x Abu Dhabi, UAETuesday 25 July 2017

Well worth the racket

Sarah Bridge reminisces about growing up near the All England Club in Wimbledon.

Strawberries and cream on Centre Court at the All England Club, home of the Wimbledon Championships.
Strawberries and cream on Centre Court at the All England Club, home of the Wimbledon Championships.

For most of the year, the uppermost part of the leafy London suburb with the SW19 postcode is a beautifully calm and peaceful place to explore. There are smart cafes and restaurants, a smattering of interesting clothes shops, historic coaching houses, a large and sprawling common with several ponds, a picturesque windmill and a station where trains will whisk you into the heart of London in less than 20 minutes.

But for two weeks of every year, the bucolic calm is shattered as every day thousands of people arrive up the hill from the station by bus, taxi or on foot, with just one thing on their minds: tennis. For this is Wimbledon village, home of the All England Lawn ­Tennis and Croquet Club, where each year the world's top tennis players and thousands of fans ­gather to see who will be proclaimed Wimbledon Champion and master of the grass court game.

Even for those SW19 inhabitants not interested in tennis, the signs that Wimbledon fortnight has ­begun are hard to miss: restaurants erect huge marquees in their gardens to cope with the crowds, special "Wimbledon tennis" menus are created, shops and cafes sport names like "Hand and Racquet", "Matches" and "Volleys" and even the fast food restaurants hang tennis racquets and balls in their windows to show their enthusiasm for the games which are being battled out just down the road. Growing up in Wimbledon always felt like a very special privilege. There was firstly the ­kudos of being able to say, whenever you were abroad on holiday, that you lived in Wimbledon, rather than saying London as residents of anonymous suburbs would have to do - Wimbledon was a place known all over the world, it seemed.

Then there was the sense of being part of history. Wimbledon tennis only moved to its current location in 1922; the Championships actually began life in 1877 down the hill in a field off Worple Road, nowadays the location of my school's playing fields where every Wednesday ­afternoon I would play hockey and, in the summertime, tennis. A plaque near the changing rooms marked the historic significance of the site and as a child it was always fun, if slightly misleading, to claim that you often played tennis in Wimbledon.

As soon as we were old enough, my friends and I made a beeline for the grounds straight after school. If you waited outside the gates, people who were leaving for the day would pass on their tickets to you: at 4pm on a balmy June evening you could reasonably expect to see three hours of play and if you were really lucky, you might be given tickets to No. 1 or even Centre Court. Even if you just scored a ticket to the grounds it was well worth it. There were, as now, 17 outside courts which I happily wandered around, catching glimpses of the stars of tomorrow, including a young Boris Becker. The atmosphere of Wimbledon is unlike any other sporting arena. The crowd is polite and civilised, calm in the inevitable queues, and sharing a love for the game as well as all the Wimbledon traditions: strawberries and cream and the occasional rain shower. Large scoreboards outside the main two courts keep the outside folk updated on every single point. Often, a huge crowd would gather during a particularly crucial moment in play to watch the scores tick over. Not being able to see a thing, they would feel every point being played, guided by the audible "oohs" and "ahs" of the crowd ­inside and the thunderous applause after each point which would be matched by the waiting fans once the scoreboard had shown who had triumphed.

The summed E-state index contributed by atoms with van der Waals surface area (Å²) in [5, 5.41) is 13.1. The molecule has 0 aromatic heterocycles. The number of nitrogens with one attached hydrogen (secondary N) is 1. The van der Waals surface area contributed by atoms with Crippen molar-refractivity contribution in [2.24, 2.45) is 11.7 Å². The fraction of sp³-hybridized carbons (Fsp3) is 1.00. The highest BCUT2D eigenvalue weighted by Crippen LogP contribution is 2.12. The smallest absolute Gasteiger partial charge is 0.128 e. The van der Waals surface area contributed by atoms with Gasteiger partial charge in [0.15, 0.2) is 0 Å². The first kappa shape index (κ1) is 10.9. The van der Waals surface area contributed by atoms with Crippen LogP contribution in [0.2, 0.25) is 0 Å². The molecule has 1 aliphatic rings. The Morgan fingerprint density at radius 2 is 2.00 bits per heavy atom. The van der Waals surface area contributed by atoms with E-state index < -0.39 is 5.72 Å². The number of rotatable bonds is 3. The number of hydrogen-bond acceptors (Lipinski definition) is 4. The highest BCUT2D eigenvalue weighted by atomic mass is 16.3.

One night, carried away by the ­atmosphere, I stayed late with a friend, exploring all the places where the public were not normally allowed. To our surprise we found ourselves inside Centre Court and even dared to stroll on the hallowed turf. A security guard and a ferocious-looking dog soon materialised out of the gloaming and ­escorted us firmly but politely, off the premises. I couldn't be kept away for long though, and worked as a waitress in one of many restaurants at Wimbledon, serving lobster to corporate hospitality guests and hulling strawberries between sittings. My friends were all working there too; as dishwashers, scorers, even compiling statistics on each lob, serve and volley for the official records. After two weeks of gruelling days and long hours we would collapse in a heap and look forward to the following year.

However, visitors to Wimbledon who rush from their hotels to the tennis court and back again are missing out. There is much more to Wimbledon than the tennis: the sprawling acres of Wimbledon Common - where the world's furriest ecowarriers, the Wombles, live - are a perfect antidote to the city, while local stables hire out horses for riding along the miles of bridle paths. Away from the tournament, the All England tennis museum is a must for any fan, and the shops and restaurants of Wimbledon Village would be the boast of much bigger towns.

Wimbledon is divided into two parts: the Village, at the top of ­Wimbledon Hill, which is ­decidedly more upmarket, and the main town of Wimbledon at the bottom of the hill, where the main High Street shops and station is located, as well as the tennis players' favourite restaurant, San Lorzeno, where they replenish their energy levels each night with huge bowls of pasta. Yes, here is much more ­Wimbledon than tennis, but for two weeks in June, nothing else exists except for the perfectly manicured grass courts and there is no point in fighting it.